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Planning With an Aim Towards Building Unity

Battles over the validity or terms of will or trust wreak havoc on families (I represent a couple of clients in the middle of these battles right now! It pains me to witness the destruction). These conflicts may result in irreparable resentment and loss of familial communication. Old rivalries and disputes can resurface during the trying time that occurs after the death of a loved one, especially a parent. Sad but true, if you are lucky, you will not be here to witness it. What if you are only incapacitated? Unfortunately, while you may still able to bear witness to what is happening to your family and friends you may be unable to do anything about it. Careful estate planning can help you substantially reduce the risk, or even avoid this problem entirely. Let us take a look at a few of the ways you can build your estate plan to minimize family conflicts if you are incapacitated and after you are gone. Keep your plan up-to-date: An up-to-date estate plan can help you preserve family unity after death or in the event of incapacity. Even if you have put an estate plan in place in recent years, estate planning is an ongoing process and needs attention at regular intervals. An out-of-date plan can become misaligned with your goals, new laws, and policies, rendering it less effective and more likely to generate conflict (the last thing you want). Select key individuals in your plan: You can give certainty to your family and make your wishes easier to carry out by selecting the right people as your key players in carrying out your estate plan. Make sure that you have thoughtfully selected the right people to carry out your estate plan. A few of the key individuals you will have to select:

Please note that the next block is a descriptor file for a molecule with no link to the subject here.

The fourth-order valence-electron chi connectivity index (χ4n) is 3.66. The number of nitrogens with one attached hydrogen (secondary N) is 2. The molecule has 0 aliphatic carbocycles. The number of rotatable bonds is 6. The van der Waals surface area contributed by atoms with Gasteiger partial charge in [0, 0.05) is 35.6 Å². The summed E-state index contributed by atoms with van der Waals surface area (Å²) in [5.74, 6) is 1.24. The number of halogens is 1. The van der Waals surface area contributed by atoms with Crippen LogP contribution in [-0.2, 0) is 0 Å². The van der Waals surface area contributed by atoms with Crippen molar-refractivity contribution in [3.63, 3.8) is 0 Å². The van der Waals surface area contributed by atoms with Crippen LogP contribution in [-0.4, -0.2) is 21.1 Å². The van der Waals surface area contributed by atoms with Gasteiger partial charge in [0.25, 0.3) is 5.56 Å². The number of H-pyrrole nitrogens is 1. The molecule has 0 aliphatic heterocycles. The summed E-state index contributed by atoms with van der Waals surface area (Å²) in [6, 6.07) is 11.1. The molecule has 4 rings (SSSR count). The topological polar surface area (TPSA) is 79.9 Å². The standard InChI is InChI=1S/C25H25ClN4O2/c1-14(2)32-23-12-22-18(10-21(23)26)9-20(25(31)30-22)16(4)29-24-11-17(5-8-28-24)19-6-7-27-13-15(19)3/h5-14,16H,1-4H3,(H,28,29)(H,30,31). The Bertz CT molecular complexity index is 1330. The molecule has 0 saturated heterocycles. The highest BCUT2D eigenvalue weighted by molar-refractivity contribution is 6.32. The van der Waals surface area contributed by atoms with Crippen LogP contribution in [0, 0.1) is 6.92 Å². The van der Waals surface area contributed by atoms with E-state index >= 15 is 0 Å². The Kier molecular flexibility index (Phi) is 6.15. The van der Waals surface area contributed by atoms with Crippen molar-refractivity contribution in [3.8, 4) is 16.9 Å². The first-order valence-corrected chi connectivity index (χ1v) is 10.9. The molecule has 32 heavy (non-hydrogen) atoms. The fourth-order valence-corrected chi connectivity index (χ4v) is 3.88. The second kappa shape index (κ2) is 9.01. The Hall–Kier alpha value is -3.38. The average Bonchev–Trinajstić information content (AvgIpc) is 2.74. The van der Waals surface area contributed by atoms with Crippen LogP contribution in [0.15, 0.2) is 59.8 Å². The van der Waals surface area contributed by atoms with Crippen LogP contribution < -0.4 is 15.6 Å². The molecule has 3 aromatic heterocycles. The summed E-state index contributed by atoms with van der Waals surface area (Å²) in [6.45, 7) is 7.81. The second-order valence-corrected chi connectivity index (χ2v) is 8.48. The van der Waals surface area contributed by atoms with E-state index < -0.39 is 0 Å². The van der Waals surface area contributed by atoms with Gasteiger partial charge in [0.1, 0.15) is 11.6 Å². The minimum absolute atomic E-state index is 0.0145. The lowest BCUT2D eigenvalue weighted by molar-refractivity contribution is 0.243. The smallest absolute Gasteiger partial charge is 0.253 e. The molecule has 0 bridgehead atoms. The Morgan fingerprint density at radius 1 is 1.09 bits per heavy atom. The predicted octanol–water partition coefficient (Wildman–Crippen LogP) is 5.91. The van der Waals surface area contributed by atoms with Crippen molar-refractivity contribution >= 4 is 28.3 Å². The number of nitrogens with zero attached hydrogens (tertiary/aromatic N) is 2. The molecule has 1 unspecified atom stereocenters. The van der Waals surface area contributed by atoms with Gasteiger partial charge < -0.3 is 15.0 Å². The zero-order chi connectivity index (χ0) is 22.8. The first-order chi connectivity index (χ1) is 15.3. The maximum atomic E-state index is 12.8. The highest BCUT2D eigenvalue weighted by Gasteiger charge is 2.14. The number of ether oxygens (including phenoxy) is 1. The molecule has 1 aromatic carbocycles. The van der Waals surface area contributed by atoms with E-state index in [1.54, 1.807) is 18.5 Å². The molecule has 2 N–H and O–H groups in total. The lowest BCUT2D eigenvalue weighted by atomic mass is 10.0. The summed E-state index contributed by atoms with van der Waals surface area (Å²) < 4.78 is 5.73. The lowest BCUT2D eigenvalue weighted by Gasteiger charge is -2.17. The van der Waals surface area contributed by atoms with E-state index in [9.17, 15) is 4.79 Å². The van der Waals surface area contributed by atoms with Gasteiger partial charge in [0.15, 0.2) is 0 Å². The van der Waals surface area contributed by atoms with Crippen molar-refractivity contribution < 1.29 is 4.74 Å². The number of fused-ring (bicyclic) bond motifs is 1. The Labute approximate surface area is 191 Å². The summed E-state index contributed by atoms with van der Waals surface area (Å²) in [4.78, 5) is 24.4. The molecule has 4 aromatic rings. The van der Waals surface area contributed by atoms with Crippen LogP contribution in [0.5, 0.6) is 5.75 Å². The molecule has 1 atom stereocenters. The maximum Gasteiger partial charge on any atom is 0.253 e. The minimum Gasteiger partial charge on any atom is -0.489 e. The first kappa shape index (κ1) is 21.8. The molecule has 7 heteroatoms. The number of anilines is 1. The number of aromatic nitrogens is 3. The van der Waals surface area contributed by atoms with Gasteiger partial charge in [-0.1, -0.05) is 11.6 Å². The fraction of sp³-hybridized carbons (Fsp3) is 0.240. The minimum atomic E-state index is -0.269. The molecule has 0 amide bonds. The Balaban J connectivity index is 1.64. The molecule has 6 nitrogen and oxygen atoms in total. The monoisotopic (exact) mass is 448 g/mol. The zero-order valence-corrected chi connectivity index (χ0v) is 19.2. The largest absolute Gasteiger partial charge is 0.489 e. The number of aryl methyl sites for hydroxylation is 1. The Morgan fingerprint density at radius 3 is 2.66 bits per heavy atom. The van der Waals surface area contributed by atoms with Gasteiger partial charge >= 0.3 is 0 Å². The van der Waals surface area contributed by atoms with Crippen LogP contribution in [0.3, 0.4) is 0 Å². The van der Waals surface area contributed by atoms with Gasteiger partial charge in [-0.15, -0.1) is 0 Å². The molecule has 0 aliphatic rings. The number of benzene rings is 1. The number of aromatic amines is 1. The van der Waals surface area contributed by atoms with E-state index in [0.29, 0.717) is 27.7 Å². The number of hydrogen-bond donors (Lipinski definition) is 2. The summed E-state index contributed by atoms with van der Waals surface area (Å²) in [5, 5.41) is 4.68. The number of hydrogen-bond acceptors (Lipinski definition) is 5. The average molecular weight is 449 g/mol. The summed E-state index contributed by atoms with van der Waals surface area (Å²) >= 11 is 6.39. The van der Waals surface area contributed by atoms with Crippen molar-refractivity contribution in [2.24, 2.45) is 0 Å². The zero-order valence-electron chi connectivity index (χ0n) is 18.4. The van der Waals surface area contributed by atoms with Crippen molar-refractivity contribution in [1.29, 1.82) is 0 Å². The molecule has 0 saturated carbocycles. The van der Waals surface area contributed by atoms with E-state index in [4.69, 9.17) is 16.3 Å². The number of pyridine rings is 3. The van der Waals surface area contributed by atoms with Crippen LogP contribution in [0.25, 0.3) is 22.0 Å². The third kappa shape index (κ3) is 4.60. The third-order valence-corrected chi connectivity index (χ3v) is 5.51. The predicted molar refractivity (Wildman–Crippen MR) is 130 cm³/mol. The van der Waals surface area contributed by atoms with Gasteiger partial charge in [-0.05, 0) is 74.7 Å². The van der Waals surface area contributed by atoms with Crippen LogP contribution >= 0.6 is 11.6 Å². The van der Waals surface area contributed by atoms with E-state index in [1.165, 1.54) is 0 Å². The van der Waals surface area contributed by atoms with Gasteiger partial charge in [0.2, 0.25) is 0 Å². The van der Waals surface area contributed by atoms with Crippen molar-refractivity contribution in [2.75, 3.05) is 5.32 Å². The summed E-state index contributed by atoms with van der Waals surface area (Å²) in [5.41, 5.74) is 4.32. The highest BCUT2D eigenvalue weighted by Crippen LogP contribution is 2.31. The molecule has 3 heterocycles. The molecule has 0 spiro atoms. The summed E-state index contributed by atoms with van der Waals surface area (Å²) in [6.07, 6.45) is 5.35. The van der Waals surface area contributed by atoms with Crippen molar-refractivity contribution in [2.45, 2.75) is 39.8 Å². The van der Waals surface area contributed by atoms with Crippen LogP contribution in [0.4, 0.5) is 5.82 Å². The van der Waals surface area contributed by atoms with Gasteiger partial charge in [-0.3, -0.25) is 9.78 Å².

• Successor trustee - This person will manage your trust’s assets when you are unable to do so.

  • Personal Representative/Executor - This person is appointed in your will to manage your probate estate if one is needed. In many cases, you may select the same person as your successor trustee. However, if you do not make them the same person, remember that your personal representative/executor MUST be able to work closely with your successor trustee to ensure that everything is handled smoothly and in a timely fashion.

  • Healthcare Agent - This person or persons is authorized to communicate with your medical providers and make medical decisions if you are unable to do so.